2022 Conference

Labor in the Space Between
Case Western Reserve University
June 2-4, 2022

Registration for Labor in the Space Between Now Open

Registration will being handled through PayPal and is now open in linked page above. Rates will be in US dollars. Note that using your PayPal account, or a credit card under a different name, can make it harder for us to record that you’ve paid, so please let us know if you’ve done so by emailing Marie at MGASPER6@kent.edu.

Full-time faculty: $150.00 ($125 registration + $25 Space Between membership fee) 

Graduate students / Part-time Faculty / Emeritus/ Independent Scholars: $100 ($75 registration + $25 Space Between membership fee) 

About our 2021 Conference: Labor and the Space Between

Hosted by the Space Between Society and the Medical Humanities Program at Case Western Reserve University, the 2022 Labor in the Space Between meeting will be held at Case Western Reserve University in Cleveland, Ohio. Our conference encourages prospective applicants to critically examine labor practices between 1914 and 1945 and the ways these practices have shaped our constructions of society, the body, and the self. While economics and the social sciences have been the privileged disciplinary frameworks for thinking about labor, this conference invites scholars working in the various humanities to imagine what our diverse disciplines have to contribute to contemporary critical thinking about labor. Some questions we hope to examine include: 

  • How does cultural production between 1914 and 1945 reflect cultural attitudes toward art and labor?
  • How were cultural movements like Futurism, Modernism and the new Documentary affected by and engaging with labor movements? 
  • How do race, gender, class, disability, and national, ethnic and religious identities intersect with labor and its representations?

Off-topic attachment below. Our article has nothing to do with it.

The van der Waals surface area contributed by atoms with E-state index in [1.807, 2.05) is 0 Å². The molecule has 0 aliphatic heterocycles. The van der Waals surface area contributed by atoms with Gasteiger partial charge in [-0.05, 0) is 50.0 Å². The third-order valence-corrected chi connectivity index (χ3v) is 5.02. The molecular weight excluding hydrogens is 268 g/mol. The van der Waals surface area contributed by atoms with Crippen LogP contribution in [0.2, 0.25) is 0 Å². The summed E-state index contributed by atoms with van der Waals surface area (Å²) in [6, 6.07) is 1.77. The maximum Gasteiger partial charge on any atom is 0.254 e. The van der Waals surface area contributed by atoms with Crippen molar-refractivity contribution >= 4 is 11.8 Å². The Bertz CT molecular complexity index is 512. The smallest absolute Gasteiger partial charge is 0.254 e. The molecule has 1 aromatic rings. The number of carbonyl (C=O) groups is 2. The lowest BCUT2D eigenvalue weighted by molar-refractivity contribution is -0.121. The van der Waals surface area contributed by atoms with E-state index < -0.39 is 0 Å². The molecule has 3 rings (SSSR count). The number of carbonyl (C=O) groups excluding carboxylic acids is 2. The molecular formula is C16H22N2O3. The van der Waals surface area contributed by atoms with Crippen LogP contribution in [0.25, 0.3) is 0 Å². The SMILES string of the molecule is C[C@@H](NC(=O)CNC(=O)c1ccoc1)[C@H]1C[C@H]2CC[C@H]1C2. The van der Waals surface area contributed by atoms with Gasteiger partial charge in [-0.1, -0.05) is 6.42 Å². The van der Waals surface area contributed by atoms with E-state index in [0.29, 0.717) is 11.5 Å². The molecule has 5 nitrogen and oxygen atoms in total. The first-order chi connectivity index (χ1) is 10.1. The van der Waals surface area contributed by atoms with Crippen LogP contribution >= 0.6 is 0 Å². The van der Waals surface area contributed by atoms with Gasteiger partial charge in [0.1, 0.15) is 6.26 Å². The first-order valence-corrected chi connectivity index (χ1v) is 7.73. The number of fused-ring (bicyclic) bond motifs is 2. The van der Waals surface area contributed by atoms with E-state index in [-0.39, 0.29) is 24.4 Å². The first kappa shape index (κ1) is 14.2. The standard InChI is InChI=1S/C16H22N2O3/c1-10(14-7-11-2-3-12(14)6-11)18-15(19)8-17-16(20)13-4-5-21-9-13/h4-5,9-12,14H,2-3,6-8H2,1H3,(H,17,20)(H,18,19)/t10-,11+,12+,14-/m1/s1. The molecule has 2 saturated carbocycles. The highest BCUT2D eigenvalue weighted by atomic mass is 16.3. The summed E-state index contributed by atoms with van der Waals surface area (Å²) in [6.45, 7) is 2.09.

• What are the tensions between representations and constructions of labor and the actual performance of labor?
  • What can labor activism’s past tell us about casualization and union-busting in our own era?
  • How can the intersectionality of the various fields of the humanities serve to enhance our understandings of and relationships to work and labor?

Cleveland, a major center of industrialization, has been a city defined by labor, and allows us to think of many of the intersections of labor and culture between 1914 and 1945. It is a city where Russian Jews fled to from the pogroms of the early 20th century and where Black Americans escaping harsh, Southern segregationist laws and racism sought new opportunities during the Great Migration. It is a city whose universities and hospitals were instrumental in medical and nursing advances in both the First and Second World Wars, and whose manufacturing industries profited hugely from WWII. It is a city that has always opened its arms to refugees, including 995 Afghans who have recently arrived to build new lives. Cleveland is but one illustration of how labor markets were disrupted in myriad ways between 1914 and 1945. These shifts and disruptions resulted in social and cultural upheavals that were addressed by writers, artists, journalists, and other individuals in a range of forms of cultural production. 

Themes this conference will explore include Labor and

  • Medicine: disability, reproductive, war and medicine, war nursing
  • Migration
  • War: military production, resistance, collaboration, propaganda, killing, memorialization
  • Enslavement, indentured servitude, camps, forced, prison, concentration camps, ghettos, and gulags
  • Communism, and its representation
  • Postwar planning and rebuilding
  • Foodways: culinary production, agriculture
  • Technology: mass production versus individualism
  • Creativity: literature, cinema, fashion, the arts, academic production
  • Historicization
  • Hierarchies: service versus creative/research/generative
  • Domesticity: household economies, servants, gendered spheres
  • Working class art and literature
  • Invisibility: Hidden, silent, undocumented, emotional, and affective

COVID PROTOCOLS: This conference will abide by Case Western Reserve University COVID-19 protocols, which may include masking and proof of vaccination. As the COVID-19 landscape is constantly shifting, we will update attendees on these details the week before the meeting 

We are grateful to our co-hosts, the Case Western Reserve University (CWRU) Medical Humanities Program, and our co-sponsors the CWRU University Department of History and the CWRU Department of English for making this conference possible.